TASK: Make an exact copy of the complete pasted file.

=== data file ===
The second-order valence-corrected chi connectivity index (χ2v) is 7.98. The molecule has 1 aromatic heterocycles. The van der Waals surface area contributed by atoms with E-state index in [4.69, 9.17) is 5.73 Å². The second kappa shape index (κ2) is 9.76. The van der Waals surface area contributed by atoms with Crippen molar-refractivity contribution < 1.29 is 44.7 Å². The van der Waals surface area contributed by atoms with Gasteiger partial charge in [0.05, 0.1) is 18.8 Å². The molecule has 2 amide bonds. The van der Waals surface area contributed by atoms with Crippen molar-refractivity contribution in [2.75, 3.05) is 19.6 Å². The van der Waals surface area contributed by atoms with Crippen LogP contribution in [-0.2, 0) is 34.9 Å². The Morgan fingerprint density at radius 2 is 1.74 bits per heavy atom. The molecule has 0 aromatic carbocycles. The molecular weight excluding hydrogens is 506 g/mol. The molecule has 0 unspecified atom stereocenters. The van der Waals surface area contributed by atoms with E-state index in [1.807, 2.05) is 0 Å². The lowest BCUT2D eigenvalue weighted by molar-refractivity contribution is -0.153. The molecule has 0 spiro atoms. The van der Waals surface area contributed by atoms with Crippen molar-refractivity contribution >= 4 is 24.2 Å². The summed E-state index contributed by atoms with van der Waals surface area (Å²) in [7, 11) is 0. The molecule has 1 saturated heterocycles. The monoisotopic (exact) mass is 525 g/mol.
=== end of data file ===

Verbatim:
The second-order valence-corrected chi connectivity index (χ2v) is 7.98. The molecule has 1 aromatic heterocycles. The van der Waals surface area contributed by atoms with E-state index in [4.69, 9.17) is 5.73 Å². The second kappa shape index (κ2) is 9.76. The van der Waals surface area contributed by atoms with Crippen molar-refractivity contribution < 1.29 is 44.7 Å². The van der Waals surface area contributed by atoms with Gasteiger partial charge in [0.05, 0.1) is 18.8 Å². The molecule has 2 amide bonds. The van der Waals surface area contributed by atoms with Crippen molar-refractivity contribution in [2.75, 3.05) is 19.6 Å². The van der Waals surface area contributed by atoms with Crippen LogP contribution in [-0.2, 0) is 34.9 Å². The Morgan fingerprint density at radius 2 is 1.74 bits per heavy atom. The molecule has 0 aromatic carbocycles. The molecular weight excluding hydrogens is 506 g/mol. The molecule has 0 unspecified atom stereocenters. The van der Waals surface area contributed by atoms with E-state index in [1.807, 2.05) is 0 Å². The lowest BCUT2D eigenvalue weighted by molar-refractivity contribution is -0.153. The molecule has 0 spiro atoms. The van der Waals surface area contributed by atoms with Crippen molar-refractivity contribution >= 4 is 24.2 Å². The summed E-state index contributed by atoms with van der Waals surface area (Å²) in [7, 11) is 0. The molecule has 1 saturated heterocycles. The monoisotopic (exact) mass is 525 g/mol.